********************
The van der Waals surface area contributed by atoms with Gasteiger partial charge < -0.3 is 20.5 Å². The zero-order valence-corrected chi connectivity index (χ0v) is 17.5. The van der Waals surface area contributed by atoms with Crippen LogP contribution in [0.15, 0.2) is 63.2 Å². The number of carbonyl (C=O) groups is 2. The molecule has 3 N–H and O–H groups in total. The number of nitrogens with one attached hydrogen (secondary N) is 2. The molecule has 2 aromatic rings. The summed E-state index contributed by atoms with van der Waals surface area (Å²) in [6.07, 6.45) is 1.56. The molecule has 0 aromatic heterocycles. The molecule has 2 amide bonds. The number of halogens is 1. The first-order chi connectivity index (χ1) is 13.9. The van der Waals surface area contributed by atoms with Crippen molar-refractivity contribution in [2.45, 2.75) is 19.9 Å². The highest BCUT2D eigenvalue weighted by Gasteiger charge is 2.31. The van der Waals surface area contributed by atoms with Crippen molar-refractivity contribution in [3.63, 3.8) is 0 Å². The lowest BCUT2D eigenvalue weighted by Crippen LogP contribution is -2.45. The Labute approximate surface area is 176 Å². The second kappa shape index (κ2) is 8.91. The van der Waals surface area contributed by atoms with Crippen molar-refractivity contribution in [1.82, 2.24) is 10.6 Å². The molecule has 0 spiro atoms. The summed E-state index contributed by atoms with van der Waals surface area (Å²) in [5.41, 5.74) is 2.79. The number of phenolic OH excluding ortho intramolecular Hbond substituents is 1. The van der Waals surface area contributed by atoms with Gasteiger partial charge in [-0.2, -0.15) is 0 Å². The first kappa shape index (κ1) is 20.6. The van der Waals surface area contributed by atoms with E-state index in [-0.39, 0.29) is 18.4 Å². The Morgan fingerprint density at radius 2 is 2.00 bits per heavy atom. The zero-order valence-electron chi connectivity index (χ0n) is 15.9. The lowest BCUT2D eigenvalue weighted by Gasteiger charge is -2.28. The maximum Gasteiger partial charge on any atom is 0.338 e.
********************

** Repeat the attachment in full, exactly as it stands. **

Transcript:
The van der Waals surface area contributed by atoms with Gasteiger partial charge < -0.3 is 20.5 Å². The zero-order valence-corrected chi connectivity index (χ0v) is 17.5. The van der Waals surface area contributed by atoms with Crippen LogP contribution in [0.15, 0.2) is 63.2 Å². The number of carbonyl (C=O) groups is 2. The molecule has 3 N–H and O–H groups in total. The number of nitrogens with one attached hydrogen (secondary N) is 2. The molecule has 2 aromatic rings. The summed E-state index contributed by atoms with van der Waals surface area (Å²) in [6.07, 6.45) is 1.56. The molecule has 0 aromatic heterocycles. The molecule has 2 amide bonds. The number of halogens is 1. The first-order chi connectivity index (χ1) is 13.9. The van der Waals surface area contributed by atoms with Crippen molar-refractivity contribution in [2.45, 2.75) is 19.9 Å². The highest BCUT2D eigenvalue weighted by Gasteiger charge is 2.31. The van der Waals surface area contributed by atoms with Crippen molar-refractivity contribution in [3.63, 3.8) is 0 Å². The lowest BCUT2D eigenvalue weighted by Crippen LogP contribution is -2.45. The Labute approximate surface area is 176 Å². The second kappa shape index (κ2) is 8.91. The van der Waals surface area contributed by atoms with Crippen molar-refractivity contribution in [1.82, 2.24) is 10.6 Å². The molecule has 0 spiro atoms. The summed E-state index contributed by atoms with van der Waals surface area (Å²) in [5.41, 5.74) is 2.79. The number of phenolic OH excluding ortho intramolecular Hbond substituents is 1. The van der Waals surface area contributed by atoms with Gasteiger partial charge in [-0.2, -0.15) is 0 Å². The first kappa shape index (κ1) is 20.6. The van der Waals surface area contributed by atoms with E-state index in [-0.39, 0.29) is 18.4 Å². The Morgan fingerprint density at radius 2 is 2.00 bits per heavy atom. The zero-order valence-electron chi connectivity index (χ0n) is 15.9. The lowest BCUT2D eigenvalue weighted by Gasteiger charge is -2.28. The maximum Gasteiger partial charge on any atom is 0.338 e.